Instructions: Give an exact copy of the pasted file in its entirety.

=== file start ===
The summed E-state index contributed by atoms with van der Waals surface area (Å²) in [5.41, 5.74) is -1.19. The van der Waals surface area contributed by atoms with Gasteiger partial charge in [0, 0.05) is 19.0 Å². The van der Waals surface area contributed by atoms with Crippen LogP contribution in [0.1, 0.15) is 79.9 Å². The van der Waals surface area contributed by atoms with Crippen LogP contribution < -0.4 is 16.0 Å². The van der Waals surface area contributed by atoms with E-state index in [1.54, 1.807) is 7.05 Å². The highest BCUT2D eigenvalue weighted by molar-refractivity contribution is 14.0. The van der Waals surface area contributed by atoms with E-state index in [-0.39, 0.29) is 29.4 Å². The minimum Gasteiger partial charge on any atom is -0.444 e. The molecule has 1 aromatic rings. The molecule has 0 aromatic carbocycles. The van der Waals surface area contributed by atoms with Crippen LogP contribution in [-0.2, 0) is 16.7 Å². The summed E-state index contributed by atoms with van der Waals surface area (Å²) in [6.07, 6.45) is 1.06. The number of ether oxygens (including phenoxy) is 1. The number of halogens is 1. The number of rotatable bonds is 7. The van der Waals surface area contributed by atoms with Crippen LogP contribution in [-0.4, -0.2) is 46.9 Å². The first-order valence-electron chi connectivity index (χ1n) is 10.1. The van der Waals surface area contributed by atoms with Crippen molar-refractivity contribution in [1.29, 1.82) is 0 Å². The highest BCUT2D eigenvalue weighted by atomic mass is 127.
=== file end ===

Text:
The summed E-state index contributed by atoms with van der Waals surface area (Å²) in [5.41, 5.74) is -1.19. The van der Waals surface area contributed by atoms with Gasteiger partial charge in [0, 0.05) is 19.0 Å². The van der Waals surface area contributed by atoms with Crippen LogP contribution in [0.1, 0.15) is 79.9 Å². The van der Waals surface area contributed by atoms with Crippen LogP contribution < -0.4 is 16.0 Å². The van der Waals surface area contributed by atoms with E-state index in [1.54, 1.807) is 7.05 Å². The highest BCUT2D eigenvalue weighted by molar-refractivity contribution is 14.0. The van der Waals surface area contributed by atoms with E-state index in [-0.39, 0.29) is 29.4 Å². The minimum Gasteiger partial charge on any atom is -0.444 e. The molecule has 1 aromatic rings. The molecule has 0 aromatic carbocycles. The van der Waals surface area contributed by atoms with Crippen LogP contribution in [-0.2, 0) is 16.7 Å². The summed E-state index contributed by atoms with van der Waals surface area (Å²) in [6.07, 6.45) is 1.06. The number of ether oxygens (including phenoxy) is 1. The number of halogens is 1. The number of rotatable bonds is 7. The van der Waals surface area contributed by atoms with Crippen LogP contribution in [-0.4, -0.2) is 46.9 Å². The first-order valence-electron chi connectivity index (χ1n) is 10.1. The van der Waals surface area contributed by atoms with Crippen molar-refractivity contribution in [1.29, 1.82) is 0 Å². The highest BCUT2D eigenvalue weighted by atomic mass is 127.